Red Data Book Species and Conservation

Lecture Theatre B35, Birkbeck, University of London,
Torrington Square ,
United Kingdom
Organiser: Birkbeck, University of London

Red Data Book Species and Conservation


Six Friday Evenings 5/12/19/26 February & 4/11 March 2016

Red Data

Species conservation is embedded in national and international regulations, but does this achieve good representation of biodiversity? For example, invertebrates are not well catered for, let alone many fungi. Can we conserve the Great Crested Newt by translocation without providing for maintenance of both the ponds and terrestrial habitat that it needs? Or does the protection of species such as the Violet Click-beetle act as a flagship to conserve the whole suite of veteran tree biota? Are Red Data Book species the best indicators or flagships of biodiversity value, or should we rather examine concepts like “ecological engineers”. What of widespread species that may be declining un-noticed? This series examines the questions around the protection of threatened species.

Feb 5th
"To protect or not to protect? Extinction risk, Red Lists and the agony of choice"
Monika Böhm, Indicators & Assessments Unit, Institute of Zoology.

Feb 12th
"Stinking Hawk’s-beard, species recovery " the inside story"
Brian Ferry, Royal Holloway University of London.

Feb 19th
"Red-listing the English flora - a better approach to conservation prioritisation?"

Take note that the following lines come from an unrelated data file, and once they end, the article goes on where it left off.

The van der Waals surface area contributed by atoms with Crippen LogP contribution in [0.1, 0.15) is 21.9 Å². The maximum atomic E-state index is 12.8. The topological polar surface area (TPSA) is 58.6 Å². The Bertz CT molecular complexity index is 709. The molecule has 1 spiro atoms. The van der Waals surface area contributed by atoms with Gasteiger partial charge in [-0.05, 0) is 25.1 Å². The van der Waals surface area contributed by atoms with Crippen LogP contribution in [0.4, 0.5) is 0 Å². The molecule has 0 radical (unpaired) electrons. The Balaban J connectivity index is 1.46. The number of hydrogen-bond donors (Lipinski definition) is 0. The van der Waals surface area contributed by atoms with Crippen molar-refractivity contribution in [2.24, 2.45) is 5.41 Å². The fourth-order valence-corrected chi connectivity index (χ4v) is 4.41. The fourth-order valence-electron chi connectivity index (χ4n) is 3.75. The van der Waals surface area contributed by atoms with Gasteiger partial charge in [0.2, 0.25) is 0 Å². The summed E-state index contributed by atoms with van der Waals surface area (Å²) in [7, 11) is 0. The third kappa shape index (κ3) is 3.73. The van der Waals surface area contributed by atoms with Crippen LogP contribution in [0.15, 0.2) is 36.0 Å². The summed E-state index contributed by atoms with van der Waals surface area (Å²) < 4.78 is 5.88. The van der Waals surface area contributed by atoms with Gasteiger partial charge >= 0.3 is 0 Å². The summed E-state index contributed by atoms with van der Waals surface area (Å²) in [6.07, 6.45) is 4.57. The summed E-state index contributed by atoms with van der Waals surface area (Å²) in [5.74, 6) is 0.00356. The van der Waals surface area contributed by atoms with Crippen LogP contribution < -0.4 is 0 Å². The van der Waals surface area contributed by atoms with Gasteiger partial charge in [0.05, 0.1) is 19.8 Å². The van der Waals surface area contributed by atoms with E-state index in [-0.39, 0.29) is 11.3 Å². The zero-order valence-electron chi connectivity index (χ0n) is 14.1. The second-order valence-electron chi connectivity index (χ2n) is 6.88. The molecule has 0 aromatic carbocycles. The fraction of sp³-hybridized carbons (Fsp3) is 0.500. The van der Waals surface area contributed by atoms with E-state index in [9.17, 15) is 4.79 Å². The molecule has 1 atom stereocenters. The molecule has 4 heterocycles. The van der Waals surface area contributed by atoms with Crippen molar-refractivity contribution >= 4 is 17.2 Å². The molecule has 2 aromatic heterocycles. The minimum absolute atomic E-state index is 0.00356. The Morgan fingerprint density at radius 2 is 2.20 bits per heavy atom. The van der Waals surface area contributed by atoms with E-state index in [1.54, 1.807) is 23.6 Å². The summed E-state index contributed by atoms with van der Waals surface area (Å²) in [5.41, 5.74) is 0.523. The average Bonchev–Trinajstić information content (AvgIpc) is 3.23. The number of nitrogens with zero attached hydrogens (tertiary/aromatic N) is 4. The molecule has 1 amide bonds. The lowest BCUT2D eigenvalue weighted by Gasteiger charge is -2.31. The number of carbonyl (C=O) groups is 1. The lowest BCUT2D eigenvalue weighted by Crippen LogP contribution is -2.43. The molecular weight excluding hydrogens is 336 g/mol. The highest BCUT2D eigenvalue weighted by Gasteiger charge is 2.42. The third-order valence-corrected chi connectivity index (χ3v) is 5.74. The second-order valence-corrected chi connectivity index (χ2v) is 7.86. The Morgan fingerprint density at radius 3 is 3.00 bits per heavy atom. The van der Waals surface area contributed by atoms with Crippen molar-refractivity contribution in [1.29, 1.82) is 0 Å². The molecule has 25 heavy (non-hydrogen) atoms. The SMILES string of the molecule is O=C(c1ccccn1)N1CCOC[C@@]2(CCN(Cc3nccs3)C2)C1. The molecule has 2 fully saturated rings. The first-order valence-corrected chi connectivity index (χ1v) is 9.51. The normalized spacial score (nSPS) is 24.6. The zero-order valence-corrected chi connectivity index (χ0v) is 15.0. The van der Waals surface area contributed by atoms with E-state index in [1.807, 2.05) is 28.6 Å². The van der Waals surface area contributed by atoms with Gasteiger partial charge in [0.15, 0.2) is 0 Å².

Fred Rumsey, Natural History Museum.

Feb 26th
"Has being a European Protected Species helped the great crested newt?"
Brian Banks, MIEEM, Director, Flag Ecology.

March 4th
"The return of the native; the reintroduction of the short-haired bumblebee"
Nikki Gammans, Bumblebee Conservation Trust.

March 11th
"Action for Species " the RSPB’s Species Recovery Programme"
Hannah Ward, RSPB.

A reading list will be available later. To receive this, please email, consult the website, or pick up a copy at one of the lectures.

The free public lectures are in a series hosted by GEDS, Birkbeck University of London. They are suitable for those who may be considering, or undertaking, university courses in ecology, biological conservation or related subjects. They will interest environmental and ecological practitioners, natural historians, wildlife organisations and others with similar interests.

The lectures are supported by GEDS, Birkbeck University of London and would not be possible otherwise. They are organised and promoted by the Ecology and Conservation Studies Society.

These meetings are free and open to all.